FAI council’s meeting overshadows Fifa visit to Dublin
Gathering of association’s officers in absence of John Delaney to be watched with interest
In the absence of former FAI chief executive John Delaney, there will be a great deal of interest in whether his former supporters continue to fight his corner. Photograph: Laura Hutton
Fifa will be in Dublin on Wednesday for talks with the FAI along with, it seems likely, Sport Ireland and the various members of the five-strong governance review group.
But perhaps the more significant meeting of the day will be that of the association’s national council which will gather in Abbotstown for the first time since the organisation was thrown into crisis a couple of months ago.
The 50-odd-strong council, long a key decision-making body before it was systematically undermined, was due to gather last month but the meeting was postponed and so this will be a first opportunity for members to hear what the association’s officers and interim chief executive have to say about all that has gone on.
It will also give those at the top table a chance to gauge just how the membership views the way they have handled things so far.
The agenda for the meeting is understood to be routine enough and so interest will focus on the interim chief executive’s report and ‘any other business’ items. There is normally a finance committee meeting, too, where some sense of the scale of the current crisis might be conveyed.
Fight his corner
In the absence of former chief executive John Delaney, and after the various revelations that have served to so badly undermine him, there will be a great deal of interest in whether his former supporters continue to fight his corner.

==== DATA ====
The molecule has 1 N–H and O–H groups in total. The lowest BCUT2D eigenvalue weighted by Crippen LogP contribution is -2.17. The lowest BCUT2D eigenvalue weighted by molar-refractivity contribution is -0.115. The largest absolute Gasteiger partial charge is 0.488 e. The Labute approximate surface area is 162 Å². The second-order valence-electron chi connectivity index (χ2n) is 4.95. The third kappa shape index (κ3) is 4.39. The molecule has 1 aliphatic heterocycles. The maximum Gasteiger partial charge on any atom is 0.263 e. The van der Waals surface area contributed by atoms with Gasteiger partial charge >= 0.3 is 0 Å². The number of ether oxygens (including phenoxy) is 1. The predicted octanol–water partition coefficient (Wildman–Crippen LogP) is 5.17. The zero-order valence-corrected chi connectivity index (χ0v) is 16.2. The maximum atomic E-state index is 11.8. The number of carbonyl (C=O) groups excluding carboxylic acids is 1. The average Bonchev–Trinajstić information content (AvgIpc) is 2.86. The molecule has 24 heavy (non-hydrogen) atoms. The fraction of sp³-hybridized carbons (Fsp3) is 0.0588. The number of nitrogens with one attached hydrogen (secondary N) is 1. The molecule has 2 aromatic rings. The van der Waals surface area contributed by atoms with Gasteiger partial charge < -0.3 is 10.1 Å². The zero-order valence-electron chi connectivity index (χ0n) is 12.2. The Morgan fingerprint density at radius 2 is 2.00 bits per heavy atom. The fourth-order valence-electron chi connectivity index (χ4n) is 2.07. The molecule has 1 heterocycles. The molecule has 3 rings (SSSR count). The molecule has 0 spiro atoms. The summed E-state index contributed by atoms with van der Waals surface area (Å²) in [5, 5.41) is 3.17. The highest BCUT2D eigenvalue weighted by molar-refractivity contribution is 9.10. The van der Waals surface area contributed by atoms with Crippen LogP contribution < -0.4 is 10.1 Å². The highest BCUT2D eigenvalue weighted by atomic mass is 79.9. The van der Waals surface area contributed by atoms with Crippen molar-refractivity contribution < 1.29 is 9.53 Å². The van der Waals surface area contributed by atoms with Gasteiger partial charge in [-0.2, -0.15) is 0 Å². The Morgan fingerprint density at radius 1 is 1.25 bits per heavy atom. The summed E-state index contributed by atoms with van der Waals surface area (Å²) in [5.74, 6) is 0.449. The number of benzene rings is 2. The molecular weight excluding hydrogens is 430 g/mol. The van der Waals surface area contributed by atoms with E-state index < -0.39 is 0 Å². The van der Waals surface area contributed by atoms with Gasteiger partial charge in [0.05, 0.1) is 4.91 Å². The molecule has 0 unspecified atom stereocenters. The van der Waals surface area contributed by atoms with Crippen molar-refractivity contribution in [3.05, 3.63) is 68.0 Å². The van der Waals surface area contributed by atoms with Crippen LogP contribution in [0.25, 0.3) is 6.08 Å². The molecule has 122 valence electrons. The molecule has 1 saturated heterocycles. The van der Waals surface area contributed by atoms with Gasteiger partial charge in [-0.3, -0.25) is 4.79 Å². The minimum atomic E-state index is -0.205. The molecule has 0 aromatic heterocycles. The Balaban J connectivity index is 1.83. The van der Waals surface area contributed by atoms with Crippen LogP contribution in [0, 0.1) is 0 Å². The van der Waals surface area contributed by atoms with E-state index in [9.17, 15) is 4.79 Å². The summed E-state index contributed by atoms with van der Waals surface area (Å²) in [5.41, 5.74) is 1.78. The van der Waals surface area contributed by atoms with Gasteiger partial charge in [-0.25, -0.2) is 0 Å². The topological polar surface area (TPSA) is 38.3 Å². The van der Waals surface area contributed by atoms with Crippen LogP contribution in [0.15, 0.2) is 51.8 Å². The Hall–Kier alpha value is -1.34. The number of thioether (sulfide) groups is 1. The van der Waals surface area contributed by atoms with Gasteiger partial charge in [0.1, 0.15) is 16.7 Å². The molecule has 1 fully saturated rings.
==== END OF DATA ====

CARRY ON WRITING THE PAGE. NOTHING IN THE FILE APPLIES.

More significant, though, is how open the council as a whole is to the scale of change proposed for the wider association.
There has been talk of returning some of the council lost power as a way of restoring accountability to an organisation where there has clearly not been enough for a very long time.
Minister for Sport Shane Ross suggested that various stakeholders not currently represented, most obviously players and supporters, should be given additional seats at the table.
Others, though, see the council as having been very much a central part of the problem and point to the need for a professional board largely made up of outsiders.
If the insiders don’t like the sound of that then real reform may prove that much trickier to achieve over the coming months.
It is possible that there will be a move to bring Paul Cooke, unopposed for the position of treasurer, on board now given his financial expertise rather than wait to hold a plebiscite on his candidacy in July.
Fifa, meanwhile, will doubtless have advice to offer on how to handle all the unwanted external attention but it is likely to be interested also in hearing about whether all that is going on will affect the association’s participation in the exploratory stages of a bid for the 2030 World Cup.
A decision on whether the FAI would join forces with the English, Scottish, Welsh and Northern Irish associations was generally expected this year with everyone keen to establish early momentum over possible rivals from around Uefa.
Having the FAI on board would still have its attractions but if Delaney ends up losing his place on the Uefa executive committee then the association would be missed that little bit less.